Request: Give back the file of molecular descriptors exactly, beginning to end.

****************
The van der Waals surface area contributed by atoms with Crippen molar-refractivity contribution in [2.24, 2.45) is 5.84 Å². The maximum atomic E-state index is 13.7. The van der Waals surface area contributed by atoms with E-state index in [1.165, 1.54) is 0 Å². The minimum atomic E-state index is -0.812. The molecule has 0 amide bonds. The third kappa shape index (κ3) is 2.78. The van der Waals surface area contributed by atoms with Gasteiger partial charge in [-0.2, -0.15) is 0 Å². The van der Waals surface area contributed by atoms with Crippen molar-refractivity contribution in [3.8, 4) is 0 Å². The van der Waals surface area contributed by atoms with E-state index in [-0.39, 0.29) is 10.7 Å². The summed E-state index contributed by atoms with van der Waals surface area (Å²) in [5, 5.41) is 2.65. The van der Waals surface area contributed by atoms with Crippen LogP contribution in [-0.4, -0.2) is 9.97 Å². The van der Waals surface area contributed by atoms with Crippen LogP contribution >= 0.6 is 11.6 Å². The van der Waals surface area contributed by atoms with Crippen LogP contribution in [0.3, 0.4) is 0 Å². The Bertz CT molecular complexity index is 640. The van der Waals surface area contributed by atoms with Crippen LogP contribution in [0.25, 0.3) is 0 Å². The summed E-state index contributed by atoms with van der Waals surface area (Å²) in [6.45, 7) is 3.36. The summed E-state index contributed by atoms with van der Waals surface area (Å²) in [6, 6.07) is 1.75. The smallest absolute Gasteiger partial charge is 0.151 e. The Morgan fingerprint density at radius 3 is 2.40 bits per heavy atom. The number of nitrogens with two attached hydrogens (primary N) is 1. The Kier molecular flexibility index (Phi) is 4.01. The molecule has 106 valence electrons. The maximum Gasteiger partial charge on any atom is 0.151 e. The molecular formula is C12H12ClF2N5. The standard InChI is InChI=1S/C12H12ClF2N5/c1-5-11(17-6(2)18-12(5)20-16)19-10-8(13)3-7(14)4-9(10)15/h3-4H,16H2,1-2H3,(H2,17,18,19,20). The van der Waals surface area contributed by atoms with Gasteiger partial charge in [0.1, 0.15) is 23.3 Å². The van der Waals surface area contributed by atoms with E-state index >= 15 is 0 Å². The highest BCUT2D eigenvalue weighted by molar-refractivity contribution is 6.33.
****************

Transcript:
The van der Waals surface area contributed by atoms with Crippen molar-refractivity contribution in [2.24, 2.45) is 5.84 Å². The maximum atomic E-state index is 13.7. The van der Waals surface area contributed by atoms with E-state index in [1.165, 1.54) is 0 Å². The minimum atomic E-state index is -0.812. The molecule has 0 amide bonds. The third kappa shape index (κ3) is 2.78. The van der Waals surface area contributed by atoms with Gasteiger partial charge in [-0.2, -0.15) is 0 Å². The van der Waals surface area contributed by atoms with Crippen molar-refractivity contribution in [3.8, 4) is 0 Å². The van der Waals surface area contributed by atoms with E-state index in [-0.39, 0.29) is 10.7 Å². The summed E-state index contributed by atoms with van der Waals surface area (Å²) in [5, 5.41) is 2.65. The van der Waals surface area contributed by atoms with Crippen LogP contribution in [-0.4, -0.2) is 9.97 Å². The van der Waals surface area contributed by atoms with Crippen LogP contribution >= 0.6 is 11.6 Å². The van der Waals surface area contributed by atoms with Crippen LogP contribution in [0.3, 0.4) is 0 Å². The Bertz CT molecular complexity index is 640. The van der Waals surface area contributed by atoms with Crippen LogP contribution in [0.25, 0.3) is 0 Å². The summed E-state index contributed by atoms with van der Waals surface area (Å²) in [6.45, 7) is 3.36. The summed E-state index contributed by atoms with van der Waals surface area (Å²) in [6, 6.07) is 1.75. The smallest absolute Gasteiger partial charge is 0.151 e. The Morgan fingerprint density at radius 3 is 2.40 bits per heavy atom. The number of nitrogens with two attached hydrogens (primary N) is 1. The Kier molecular flexibility index (Phi) is 4.01. The molecule has 106 valence electrons. The maximum Gasteiger partial charge on any atom is 0.151 e. The molecular formula is C12H12ClF2N5. The standard InChI is InChI=1S/C12H12ClF2N5/c1-5-11(17-6(2)18-12(5)20-16)19-10-8(13)3-7(14)4-9(10)15/h3-4H,16H2,1-2H3,(H2,17,18,19,20). The van der Waals surface area contributed by atoms with Gasteiger partial charge in [0.1, 0.15) is 23.3 Å². The van der Waals surface area contributed by atoms with E-state index >= 15 is 0 Å². The highest BCUT2D eigenvalue weighted by molar-refractivity contribution is 6.33.